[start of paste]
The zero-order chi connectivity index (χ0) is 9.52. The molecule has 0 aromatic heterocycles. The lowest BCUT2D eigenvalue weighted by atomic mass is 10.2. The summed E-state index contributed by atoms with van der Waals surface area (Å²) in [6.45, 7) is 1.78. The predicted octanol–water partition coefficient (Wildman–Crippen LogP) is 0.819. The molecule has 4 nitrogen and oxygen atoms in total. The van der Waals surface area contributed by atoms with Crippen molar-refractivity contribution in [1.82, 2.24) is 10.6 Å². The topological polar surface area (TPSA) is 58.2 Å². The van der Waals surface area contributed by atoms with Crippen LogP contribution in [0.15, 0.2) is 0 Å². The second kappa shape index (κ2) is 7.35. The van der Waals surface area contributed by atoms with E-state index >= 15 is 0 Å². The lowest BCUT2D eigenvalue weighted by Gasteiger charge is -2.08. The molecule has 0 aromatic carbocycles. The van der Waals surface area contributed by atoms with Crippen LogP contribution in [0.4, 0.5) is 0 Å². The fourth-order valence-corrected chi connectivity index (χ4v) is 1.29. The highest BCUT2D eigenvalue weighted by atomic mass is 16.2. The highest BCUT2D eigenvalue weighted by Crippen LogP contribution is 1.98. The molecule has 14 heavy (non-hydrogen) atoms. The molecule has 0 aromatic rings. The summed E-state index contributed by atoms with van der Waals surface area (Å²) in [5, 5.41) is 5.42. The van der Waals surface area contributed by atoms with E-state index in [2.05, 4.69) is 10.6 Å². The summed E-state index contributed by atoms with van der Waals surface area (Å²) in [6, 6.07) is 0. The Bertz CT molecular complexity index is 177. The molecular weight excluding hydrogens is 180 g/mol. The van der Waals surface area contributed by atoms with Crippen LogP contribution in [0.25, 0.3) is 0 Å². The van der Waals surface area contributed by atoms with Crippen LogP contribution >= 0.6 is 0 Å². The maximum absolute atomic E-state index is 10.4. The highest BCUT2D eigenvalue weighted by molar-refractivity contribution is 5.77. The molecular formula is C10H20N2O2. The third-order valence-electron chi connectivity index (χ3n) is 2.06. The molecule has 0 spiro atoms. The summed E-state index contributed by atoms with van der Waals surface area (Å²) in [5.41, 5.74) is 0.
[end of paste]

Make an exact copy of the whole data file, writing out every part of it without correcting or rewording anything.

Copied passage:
The zero-order chi connectivity index (χ0) is 9.52. The molecule has 0 aromatic heterocycles. The lowest BCUT2D eigenvalue weighted by atomic mass is 10.2. The summed E-state index contributed by atoms with van der Waals surface area (Å²) in [6.45, 7) is 1.78. The predicted octanol–water partition coefficient (Wildman–Crippen LogP) is 0.819. The molecule has 4 nitrogen and oxygen atoms in total. The van der Waals surface area contributed by atoms with Crippen molar-refractivity contribution in [1.82, 2.24) is 10.6 Å². The topological polar surface area (TPSA) is 58.2 Å². The van der Waals surface area contributed by atoms with Crippen LogP contribution in [0.15, 0.2) is 0 Å². The second kappa shape index (κ2) is 7.35. The van der Waals surface area contributed by atoms with E-state index >= 15 is 0 Å². The lowest BCUT2D eigenvalue weighted by Gasteiger charge is -2.08. The molecule has 0 aromatic carbocycles. The van der Waals surface area contributed by atoms with Crippen LogP contribution in [0.4, 0.5) is 0 Å². The fourth-order valence-corrected chi connectivity index (χ4v) is 1.29. The highest BCUT2D eigenvalue weighted by atomic mass is 16.2. The highest BCUT2D eigenvalue weighted by Crippen LogP contribution is 1.98. The molecule has 14 heavy (non-hydrogen) atoms. The molecule has 0 aromatic rings. The summed E-state index contributed by atoms with van der Waals surface area (Å²) in [5, 5.41) is 5.42. The van der Waals surface area contributed by atoms with E-state index in [2.05, 4.69) is 10.6 Å². The summed E-state index contributed by atoms with van der Waals surface area (Å²) in [6, 6.07) is 0. The Bertz CT molecular complexity index is 177. The molecular weight excluding hydrogens is 180 g/mol. The van der Waals surface area contributed by atoms with Crippen LogP contribution in [0.25, 0.3) is 0 Å². The van der Waals surface area contributed by atoms with Crippen LogP contribution >= 0.6 is 0 Å². The maximum absolute atomic E-state index is 10.4. The highest BCUT2D eigenvalue weighted by molar-refractivity contribution is 5.77. The molecular formula is C10H20N2O2. The third-order valence-electron chi connectivity index (χ3n) is 2.06. The molecule has 0 spiro atoms. The summed E-state index contributed by atoms with van der Waals surface area (Å²) in [5.41, 5.74) is 0.